Working with USGS discharge data
Skills and concepts that students must have mastered
How the activity is situated in the course
Content/concepts goals for this activity
2. Understand how long-term flood frequency is calculated;
3. See how a simple flood map can be drawn using discharge data.
Higher order thinking skills goals for this activity
Other skills goals for this activity
Description and Teaching Materials
This activity is designed to occupy a typical three-hour lab period, although it can be finished in less time. Partly the time required depends on the students' familiarity with computers - Web browsers, Excel and ArcGIS are all required for this exercise. In a nutshell, the activity can be divided into several parts:
1. Students spend some time on the USGS website examining the different ways the data can be accessed, and look at the data for a river that they are all familiar with.
2. Some of the peak discharge data for a site on the Walla Walla river is put into Excel and analyzed with simple flood-frequency methods. For this lab we do not go into more detail.
3. Using a USGS DRG and a DEM in ArcGIS, students make a simple map showing inundation area near the gage at flood stage. (Alternatively, you could have students make their map for one of the discharges they can identify from their rating curve.)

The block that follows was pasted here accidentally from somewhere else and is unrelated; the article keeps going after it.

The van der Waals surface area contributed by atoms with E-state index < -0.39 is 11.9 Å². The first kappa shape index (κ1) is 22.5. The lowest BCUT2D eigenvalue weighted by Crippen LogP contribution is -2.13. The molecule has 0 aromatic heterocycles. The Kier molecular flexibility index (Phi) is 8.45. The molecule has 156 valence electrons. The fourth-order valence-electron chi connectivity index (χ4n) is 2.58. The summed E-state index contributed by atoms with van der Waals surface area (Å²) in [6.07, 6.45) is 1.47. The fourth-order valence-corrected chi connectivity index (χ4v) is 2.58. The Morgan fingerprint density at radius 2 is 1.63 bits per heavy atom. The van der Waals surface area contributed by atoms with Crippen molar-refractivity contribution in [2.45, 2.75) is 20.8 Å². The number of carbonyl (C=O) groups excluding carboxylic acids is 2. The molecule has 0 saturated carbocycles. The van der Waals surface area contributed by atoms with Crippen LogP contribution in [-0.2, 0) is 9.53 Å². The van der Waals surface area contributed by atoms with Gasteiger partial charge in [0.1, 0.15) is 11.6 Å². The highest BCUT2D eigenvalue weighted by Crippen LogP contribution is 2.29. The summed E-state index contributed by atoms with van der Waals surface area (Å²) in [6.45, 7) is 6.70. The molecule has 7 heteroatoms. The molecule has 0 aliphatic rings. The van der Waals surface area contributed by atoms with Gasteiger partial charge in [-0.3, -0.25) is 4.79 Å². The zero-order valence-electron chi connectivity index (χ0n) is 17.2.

Student handout for discharge lab (Text File 18kB Apr15 13)
GIS data for assignment (Zip Archive 4.8MB Apr15 13)
Teaching Notes and Tips
The old version of this assignment was written using ArcGIS 9, but I have modified the exercise to work with ArcGIS 10. As a rule, I don't try to explain too much of ArcGIS in my hydrology course, so this part is somewhat "cookbook." At my institution there is a data server where students can access the elevation data for this part; you will certainly need to modify this for your institution.
Note that the GIS flood inundation map is "wrong" in that it predicts that floodwaters are flat, when in reality they have a slope. The GIS implementation of a sloping surface is more complex and I leave it out, but make sure your students understand the limitations of this method.